Some of the farmers would let us live in “cotton pickers shacks” until the harvest. At that time it was necessary to vacate or share the houses with itinerant labors from Mexico. One vivid memory of these houses was the disinfecting process. Mother would soak the wood with cresol to kill the lice, fleas and bed bug before we moved into a new house. Every time I go past a telephone post and smell the cresol I remember those houses. If this process worked so well on bugs, wonder if hurt people? The floors were then scrubbed with lye soap. In this day and time the inside walls were made of wood as sheetrock was not in wide spread use. Wind would blow through the outside wall and creating a pressure against the wallpaper until with a sharp crack the paper would split creating a constant fluttering sound. In the better homes cheese cloth was nailed to the wood before hanging the wallpaper and the walls were caulked. At night you heard snap, crack, pop, creak, and flutter. With this and the animals it was never quiet in the country.

Frances would take care of me when she arrived home from school. While she was gone, I would be left with the Mexicans or in some cases taken to the field with Mother. The Mexican mamacita in charge of the children would set up a big black pot in the yard and fill it with beans on Monday, adding beans each day until Saturday. All the kid would get in a queue and the mamacita would give us a tortilla, a scoop of beans, and a jalapeno for lunch. Wasn’t a bad meal considering. By Friday the beans had the consistency of what we now know as refried beans and the jalapeņos were well aged. Saturday everyone would go to town and the pot would be cleaned so the process could be started again on Monday. This was another experience that caused me concern when I tried to understand my racial feelings. I really liked most of the mamacitas and enjoyed playing with the Mexican children, but the peer pressure of the white community was also contributing to my racial feelings. Throughout my life I have wrestled with my racial feeling because of these influences. My racial belief toward Mexican and even blacks has been wishy-washey at best. I had a problem my whole life when it came to dealing with people; I could see both sides of the issue. This made it rather difficult to decide which side to adamantly support. Other people seemed to form strong opinion, so I felt that I should also be able to take a strong stand for or against issues, but I always had doubts because they also had good points. I could see that most of the problem with the Mexican was economic and had nothing to do with his belief, creed, background or place of origin. At times I would forget because everyone around me had a different view on this subject.

George tells me that he remembers Dad picking him up from school and driving up to the north part of Lynn County where Grandfather James Jackson DeBusk had a farm. Actually, the farm was in the southern part of Lubbock County. Dad’s T-Model Ford can be seen in the background of the pictures below. At this time all of the married children of my grandfather had moved to Lubbock or Lynn County. This was about the time Dessie Ann DeBusk married Moses Thomas Jones. I am not real sure whether they ever lived in this area. It seems that when James Jackson DeBusk moved his family to the Llano Estacado in the 1920’s the married children chose to follow him. This was a long time before I was born. By the time I was born all of the DeBusks had moved from Lubbock area. Joseph Cleveland Warf and Leeoline DeBusk moved to Corona, Lincoln County, New Mexico, but kept their farm in Draw. Latter Julia Malissie DeBusk and her husband Kenneth Lenora “Preacher” Hill would move to Slaton, Texas. I remember that they lived in an old filling station. We didn’t visit with them because of lack of transportation. I basically grew up without knowing my cousins. We ultimately moved from the southeast to the north part of Lynn County sometime around 1938. Needless to say none of this information is stored in my organic “hard drive”. George wrote a nice synopsis of what he could remember about our life during the early years. My Aunt and Uncle Leeoline and Joe Warf had an 80 acres farm that we lived on around 1938-39. An altercation developed between Joe and Dad over a can of kerosene. Joe told people in Slaton that Dad stole the kerosene and Dad said he paid $1.96 for it. I don’t know which of them were right, but it was a known fact that both of them would “take advantage” of things. On several occasions Dad was known to lie about how many bales of cotton he grew so he would not have to share as much with the farm owner. As George says the worst beating he ever got from dad was when he corrected the number of bales grown in front of the farm owner. Regardless, after the fight Dad and Joe never spoke again. When Joe and Leeoline would visit, dad would go out the back door until Joe left. Joe and Leeoline were the only kin that visited us on a regular basis.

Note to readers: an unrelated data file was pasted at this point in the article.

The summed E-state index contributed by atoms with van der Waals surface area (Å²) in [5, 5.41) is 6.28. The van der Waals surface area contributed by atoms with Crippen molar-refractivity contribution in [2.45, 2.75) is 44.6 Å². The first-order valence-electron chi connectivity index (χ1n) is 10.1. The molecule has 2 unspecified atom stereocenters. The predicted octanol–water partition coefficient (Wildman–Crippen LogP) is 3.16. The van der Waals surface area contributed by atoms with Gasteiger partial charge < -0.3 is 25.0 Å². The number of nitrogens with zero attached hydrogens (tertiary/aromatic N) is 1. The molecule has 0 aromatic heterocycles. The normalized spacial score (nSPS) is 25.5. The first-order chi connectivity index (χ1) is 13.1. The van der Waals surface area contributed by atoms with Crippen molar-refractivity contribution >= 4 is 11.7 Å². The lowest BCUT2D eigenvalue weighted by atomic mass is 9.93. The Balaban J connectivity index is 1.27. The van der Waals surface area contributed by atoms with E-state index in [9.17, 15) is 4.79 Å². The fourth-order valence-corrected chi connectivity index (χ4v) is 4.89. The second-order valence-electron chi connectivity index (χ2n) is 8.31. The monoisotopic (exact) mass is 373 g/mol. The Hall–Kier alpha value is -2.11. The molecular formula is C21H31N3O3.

Aunt Leeoline DeBusk and Joseph Cleveland Warf along with my grandfather James Jackson DeBusk and Uncle Charlie Gabriel DeBusk all left West Texas around 1929 to homestead land in Lincoln County, New Mexico. They lived in Corona, New Mexico, where Joe had several sections of land. Joe spent more time drinking than working, but was able to amass quiet a bit of money from two farms in Lynn County, Texas and this ranch. It is said that he screwed Grandpa and Uncle Charlie out of their land. Not sure how true this is, but there was not much doubt that he would “take advantage of a situation”. Because of his farms, Joe and Linnie would visit us a lot. Each year Joe would load his pickup truck with Christmas trees to sell and come for a visit. This is how we got our tree each year. Other wise we would have to decorate a tumble weed. Decorating a tumble weed with crepe paper and strings of corn was a common practice in this area since there were no trees. He would pay me to go door to door selling Christmas trees. As I recall this was not one of my most profitable undertakings. .
Chapter 1 My Way of Thinking
Chapter 2 My Father and Mother Became Sharecroppers
Chapter 3 Conception to Awareness
Chapter 4 Now I Know That I Remember -- I Think
Chapter 5 Things That We Did on The Farm
Chapter 6 Life on Jackson's Place
Chapter 7 My Education Begins
Chapter 8 Life on the Farm

Chapter 9 Move to the Metropolis of Lubbock, Texas
Chapter 10 Marines

Chapter 11 College and New Orleans

Chapter 12 Indonesia

Chapter 13 Bahrain
Chapter 14 Scotland